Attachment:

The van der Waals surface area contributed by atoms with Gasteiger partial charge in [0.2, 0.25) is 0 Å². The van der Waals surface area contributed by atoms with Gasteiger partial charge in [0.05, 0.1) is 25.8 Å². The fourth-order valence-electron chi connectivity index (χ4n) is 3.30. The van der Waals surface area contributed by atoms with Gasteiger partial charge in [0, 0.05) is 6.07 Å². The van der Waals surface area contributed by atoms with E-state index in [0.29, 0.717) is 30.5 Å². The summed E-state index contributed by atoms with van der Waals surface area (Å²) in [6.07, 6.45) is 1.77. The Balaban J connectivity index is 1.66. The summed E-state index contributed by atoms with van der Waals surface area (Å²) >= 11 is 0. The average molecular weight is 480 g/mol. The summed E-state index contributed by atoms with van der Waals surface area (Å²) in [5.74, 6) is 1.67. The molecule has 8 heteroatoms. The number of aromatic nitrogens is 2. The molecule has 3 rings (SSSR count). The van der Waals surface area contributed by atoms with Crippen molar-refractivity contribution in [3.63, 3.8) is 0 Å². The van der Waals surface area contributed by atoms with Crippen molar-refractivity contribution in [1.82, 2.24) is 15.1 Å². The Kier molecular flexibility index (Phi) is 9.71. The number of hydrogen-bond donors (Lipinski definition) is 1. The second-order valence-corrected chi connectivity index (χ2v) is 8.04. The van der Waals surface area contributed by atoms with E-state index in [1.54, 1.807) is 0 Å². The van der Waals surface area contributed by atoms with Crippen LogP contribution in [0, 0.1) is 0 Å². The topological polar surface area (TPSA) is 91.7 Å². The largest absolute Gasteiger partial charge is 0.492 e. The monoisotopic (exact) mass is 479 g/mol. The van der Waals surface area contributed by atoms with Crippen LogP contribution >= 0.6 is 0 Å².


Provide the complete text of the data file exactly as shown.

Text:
The van der Waals surface area contributed by atoms with Gasteiger partial charge in [0.2, 0.25) is 0 Å². The van der Waals surface area contributed by atoms with Gasteiger partial charge in [0.05, 0.1) is 25.8 Å². The fourth-order valence-electron chi connectivity index (χ4n) is 3.30. The van der Waals surface area contributed by atoms with Gasteiger partial charge in [0, 0.05) is 6.07 Å². The van der Waals surface area contributed by atoms with E-state index in [0.29, 0.717) is 30.5 Å². The summed E-state index contributed by atoms with van der Waals surface area (Å²) in [6.07, 6.45) is 1.77. The Balaban J connectivity index is 1.66. The summed E-state index contributed by atoms with van der Waals surface area (Å²) >= 11 is 0. The average molecular weight is 480 g/mol. The summed E-state index contributed by atoms with van der Waals surface area (Å²) in [5.74, 6) is 1.67. The molecule has 8 heteroatoms. The number of aromatic nitrogens is 2. The molecule has 3 rings (SSSR count). The van der Waals surface area contributed by atoms with Crippen molar-refractivity contribution in [3.63, 3.8) is 0 Å². The van der Waals surface area contributed by atoms with Crippen molar-refractivity contribution in [1.82, 2.24) is 15.1 Å². The Kier molecular flexibility index (Phi) is 9.71. The number of hydrogen-bond donors (Lipinski definition) is 1. The second-order valence-corrected chi connectivity index (χ2v) is 8.04. The van der Waals surface area contributed by atoms with E-state index in [1.54, 1.807) is 0 Å². The van der Waals surface area contributed by atoms with Crippen LogP contribution in [0, 0.1) is 0 Å². The topological polar surface area (TPSA) is 91.7 Å². The largest absolute Gasteiger partial charge is 0.492 e. The monoisotopic (exact) mass is 479 g/mol. The van der Waals surface area contributed by atoms with Crippen LogP contribution >= 0.6 is 0 Å².